Slurp is a student-run social enterprise which aims to engage with individuals affected by homelessness and raise awareness of its root causes. We hear from Kirsty Iona Fraser on how the group is helping tackle homelessness in Edinburgh.
Established in 2014, we previously functioned by making and selling soup on campus alongside young people who had experienced homelessness or were at risk of experiencing it. Last year, we drastically changed our business plan and now visit Streetwork’s Holyrood Hub where we run biweekly cooking sessions.
Streetwork is a communal space situated across from Levels, a café ran by the University, where people in difficult circumstances can access basic amenities and receive individual support from Streetwork staff members. Our cooking sessions there are facilitated with the aim of creating an inclusive environment where people can enjoy light-hearted informal conversation. We invite people into the kitchen to cook meals alongside us and we serve the meal to the wider community using Streetwork’s services that day. There is absolutely no pressure for service-users to commit their time to future cooking sessions. We arrive at Streetwork at the same time on the same days each week, and whether people choose to join us in the kitchen is entirely their choice.
No one can convincingly deny the prevalence of homelessness in Edinburgh, particularly around the university campus, yet it remains an issue which is easily ignored by those of us who are lucky enough to experience stable living conditions. The mainstream dialogue around homelessness frequently overlooks the complexity of the distinct factors that cause individuals to become displaced from their home. Governments continue to neglect people who are in these vulnerable situations as they fail to effectively reform health and housing policy and maintain the inaccessibility of support services.
While student-run organizations in Edinburgh brainstorm ways they might provide forms of support to rough sleepers, working with vulnerable people poses countless challenges, with the impacts of such work being difficult to produce and complicated to measure. We have an incredibly dedicated team of members who facilitate our work. Our aim is to build a forum for homelessness through our online presence, using our blog and social media to further educate people on the causes of homelessness and the misconceptions surrounding it, amongst other related issues. This year, we established a campaign and outreach team who work to raise awareness of the challenges surrounding homelessness. This team creates campaigns, organises events and works closely with our online presence team to convey their messages. An example of our most recent campaign ‘Home’ can be viewed here.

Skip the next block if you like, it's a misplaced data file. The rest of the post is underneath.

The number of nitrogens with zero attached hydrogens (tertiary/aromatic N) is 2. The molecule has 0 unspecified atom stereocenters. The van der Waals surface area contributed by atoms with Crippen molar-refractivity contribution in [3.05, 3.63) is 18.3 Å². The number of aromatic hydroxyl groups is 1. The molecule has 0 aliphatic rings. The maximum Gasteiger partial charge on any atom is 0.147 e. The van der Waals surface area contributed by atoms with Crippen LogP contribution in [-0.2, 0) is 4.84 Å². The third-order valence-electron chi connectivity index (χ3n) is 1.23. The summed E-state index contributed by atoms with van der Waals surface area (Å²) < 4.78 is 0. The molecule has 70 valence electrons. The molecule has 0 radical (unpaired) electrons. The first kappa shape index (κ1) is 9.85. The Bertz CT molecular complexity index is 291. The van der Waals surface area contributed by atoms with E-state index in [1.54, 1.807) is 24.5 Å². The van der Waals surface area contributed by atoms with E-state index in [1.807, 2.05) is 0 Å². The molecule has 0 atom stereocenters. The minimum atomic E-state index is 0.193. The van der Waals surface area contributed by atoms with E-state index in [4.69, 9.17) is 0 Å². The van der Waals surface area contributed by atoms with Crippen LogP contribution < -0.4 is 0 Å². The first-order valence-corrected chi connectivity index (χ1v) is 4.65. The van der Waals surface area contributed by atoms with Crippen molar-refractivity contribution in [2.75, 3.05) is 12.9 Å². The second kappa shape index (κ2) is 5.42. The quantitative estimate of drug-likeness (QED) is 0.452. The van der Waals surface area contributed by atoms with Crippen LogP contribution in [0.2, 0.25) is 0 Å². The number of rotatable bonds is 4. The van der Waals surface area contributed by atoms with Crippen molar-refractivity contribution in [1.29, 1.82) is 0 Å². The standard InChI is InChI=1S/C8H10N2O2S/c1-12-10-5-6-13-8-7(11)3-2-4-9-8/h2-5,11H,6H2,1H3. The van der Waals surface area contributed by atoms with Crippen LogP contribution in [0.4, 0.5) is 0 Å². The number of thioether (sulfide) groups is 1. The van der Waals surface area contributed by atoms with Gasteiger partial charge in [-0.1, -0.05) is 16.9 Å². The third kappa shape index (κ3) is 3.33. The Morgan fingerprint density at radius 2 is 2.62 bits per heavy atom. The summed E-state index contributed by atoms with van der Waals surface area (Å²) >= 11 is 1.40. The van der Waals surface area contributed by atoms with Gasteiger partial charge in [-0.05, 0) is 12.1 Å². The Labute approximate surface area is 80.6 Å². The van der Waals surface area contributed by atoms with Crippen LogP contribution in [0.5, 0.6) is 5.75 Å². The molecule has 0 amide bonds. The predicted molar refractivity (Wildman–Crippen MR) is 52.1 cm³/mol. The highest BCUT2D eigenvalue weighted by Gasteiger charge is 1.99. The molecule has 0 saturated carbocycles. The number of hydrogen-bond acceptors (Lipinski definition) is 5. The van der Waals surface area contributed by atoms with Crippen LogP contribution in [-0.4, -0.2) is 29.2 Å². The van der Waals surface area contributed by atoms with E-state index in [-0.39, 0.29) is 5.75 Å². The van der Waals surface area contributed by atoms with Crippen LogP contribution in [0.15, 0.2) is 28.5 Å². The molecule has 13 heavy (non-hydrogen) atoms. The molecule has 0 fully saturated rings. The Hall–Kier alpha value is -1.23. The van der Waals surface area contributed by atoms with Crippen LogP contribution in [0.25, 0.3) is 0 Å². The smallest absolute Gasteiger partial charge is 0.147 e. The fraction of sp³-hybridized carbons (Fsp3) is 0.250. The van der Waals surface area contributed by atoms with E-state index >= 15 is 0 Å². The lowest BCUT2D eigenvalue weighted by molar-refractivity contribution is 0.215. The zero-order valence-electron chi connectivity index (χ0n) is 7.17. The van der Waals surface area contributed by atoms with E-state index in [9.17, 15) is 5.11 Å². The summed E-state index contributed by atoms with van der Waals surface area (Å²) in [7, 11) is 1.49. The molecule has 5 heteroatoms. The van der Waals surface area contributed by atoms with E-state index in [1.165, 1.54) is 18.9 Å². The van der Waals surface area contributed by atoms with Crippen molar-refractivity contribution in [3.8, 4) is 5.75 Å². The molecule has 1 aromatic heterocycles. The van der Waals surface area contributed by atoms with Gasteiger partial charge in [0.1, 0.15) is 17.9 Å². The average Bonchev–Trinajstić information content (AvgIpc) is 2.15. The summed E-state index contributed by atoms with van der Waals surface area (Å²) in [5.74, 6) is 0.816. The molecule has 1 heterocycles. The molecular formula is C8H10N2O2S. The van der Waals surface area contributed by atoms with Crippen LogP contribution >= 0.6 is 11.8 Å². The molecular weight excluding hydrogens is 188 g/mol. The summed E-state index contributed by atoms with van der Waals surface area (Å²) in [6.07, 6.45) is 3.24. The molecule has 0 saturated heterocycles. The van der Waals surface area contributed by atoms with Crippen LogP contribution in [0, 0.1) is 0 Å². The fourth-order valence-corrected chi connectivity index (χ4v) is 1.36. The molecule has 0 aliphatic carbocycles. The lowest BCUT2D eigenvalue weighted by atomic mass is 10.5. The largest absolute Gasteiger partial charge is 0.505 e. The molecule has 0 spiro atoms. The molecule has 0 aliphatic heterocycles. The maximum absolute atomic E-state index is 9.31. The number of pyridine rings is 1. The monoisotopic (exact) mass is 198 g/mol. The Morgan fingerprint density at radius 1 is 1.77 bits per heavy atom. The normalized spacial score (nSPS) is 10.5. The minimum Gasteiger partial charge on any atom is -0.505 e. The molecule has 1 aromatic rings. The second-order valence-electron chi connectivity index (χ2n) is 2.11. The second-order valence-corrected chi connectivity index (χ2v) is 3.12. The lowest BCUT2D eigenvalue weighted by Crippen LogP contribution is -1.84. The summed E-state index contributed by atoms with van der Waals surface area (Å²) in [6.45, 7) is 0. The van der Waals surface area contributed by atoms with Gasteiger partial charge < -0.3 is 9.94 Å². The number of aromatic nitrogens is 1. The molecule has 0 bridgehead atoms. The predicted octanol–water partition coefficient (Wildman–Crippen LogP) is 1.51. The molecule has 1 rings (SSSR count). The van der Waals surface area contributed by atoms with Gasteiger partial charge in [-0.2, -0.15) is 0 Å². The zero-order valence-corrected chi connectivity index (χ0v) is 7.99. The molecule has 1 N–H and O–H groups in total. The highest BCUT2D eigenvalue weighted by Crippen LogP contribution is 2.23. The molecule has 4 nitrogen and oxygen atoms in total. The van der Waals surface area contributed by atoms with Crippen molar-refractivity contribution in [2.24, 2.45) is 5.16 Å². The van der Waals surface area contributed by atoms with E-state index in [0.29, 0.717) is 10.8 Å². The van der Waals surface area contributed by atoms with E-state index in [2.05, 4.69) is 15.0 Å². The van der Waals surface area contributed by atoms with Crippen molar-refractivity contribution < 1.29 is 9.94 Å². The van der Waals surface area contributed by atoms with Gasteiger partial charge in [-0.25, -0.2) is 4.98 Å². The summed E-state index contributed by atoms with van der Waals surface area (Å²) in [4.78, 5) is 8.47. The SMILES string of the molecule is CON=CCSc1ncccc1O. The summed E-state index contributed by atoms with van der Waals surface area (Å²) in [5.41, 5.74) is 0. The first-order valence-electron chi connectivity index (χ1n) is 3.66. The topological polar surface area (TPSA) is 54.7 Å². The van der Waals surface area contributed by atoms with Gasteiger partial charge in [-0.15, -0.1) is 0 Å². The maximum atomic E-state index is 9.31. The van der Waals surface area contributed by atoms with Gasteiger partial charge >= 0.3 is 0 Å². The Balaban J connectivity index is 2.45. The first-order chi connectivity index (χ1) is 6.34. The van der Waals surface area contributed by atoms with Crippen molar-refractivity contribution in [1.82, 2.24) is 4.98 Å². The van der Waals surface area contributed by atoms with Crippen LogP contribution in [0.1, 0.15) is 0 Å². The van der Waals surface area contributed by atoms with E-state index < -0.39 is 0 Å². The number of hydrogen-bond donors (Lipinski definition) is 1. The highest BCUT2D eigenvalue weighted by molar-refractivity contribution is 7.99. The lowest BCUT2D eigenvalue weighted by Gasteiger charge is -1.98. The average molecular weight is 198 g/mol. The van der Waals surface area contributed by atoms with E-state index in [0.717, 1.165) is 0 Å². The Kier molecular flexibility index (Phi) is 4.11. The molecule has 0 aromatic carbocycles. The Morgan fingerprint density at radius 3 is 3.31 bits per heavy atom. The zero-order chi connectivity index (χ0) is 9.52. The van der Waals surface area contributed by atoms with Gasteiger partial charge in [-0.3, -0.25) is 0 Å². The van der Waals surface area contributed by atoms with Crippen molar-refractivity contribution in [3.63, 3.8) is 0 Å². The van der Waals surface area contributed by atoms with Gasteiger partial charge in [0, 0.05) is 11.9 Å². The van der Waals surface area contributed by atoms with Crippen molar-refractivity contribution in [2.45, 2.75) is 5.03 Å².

Slurp and the work we do from cooking sessions to events, hand-outs, campaign production and everything in-between, is funded by selling reusable shopper bags, made from sustainably sourced cotton, and cooking vouchers. As a social enterprise, one hundred per cent of our profits are reinvested into our ventures, with previous extra revenue from sales being used to purchase 50 hot flasks to hand out to rough sleepers.
The issues facing those experiencing homeless are complex. Despite efforts to educate ourselves, we remain aware that our knowledge and experience pales in comparison to that of Streetwork staff members. We are students — our resources and expertise are limited and consequently the work we can do to support people with complicated and diverse needs is restricted. Yet within a framework of empathy and critical self-reflection, we can use strategies of communication and education to create small-scale impact within our community. The interests of people experiencing homelessness are at the heart of any work Slurp does, and we aim to base the growth of our project on the advice from professionals who work alongside individuals affected by homelessness but, more importantly, the feedback we receive from those who use our services.
It is essential that our team critically reflects on every aspect of our project delivery so that our impact is respectful in its tone. We ensure that the language we use to discuss homelessness maintains the dignity of people who are experiencing it, trying to remind ourselves of how our privileges create inherent barriers that prevent us from fully understanding the complexity of homelessness. We try our best to remain realistic about the impact we can make, constantly reassessing the way we operate, listening to advice and actively seeking ways we can educate ourselves and others of how, as a community, we can better support and listen to those who are vulnerable.
To keep updated with the work we do and to engage with issues of homelessness, follow us on social media and feel free to get in touch to find out how you can support the work Slurp does.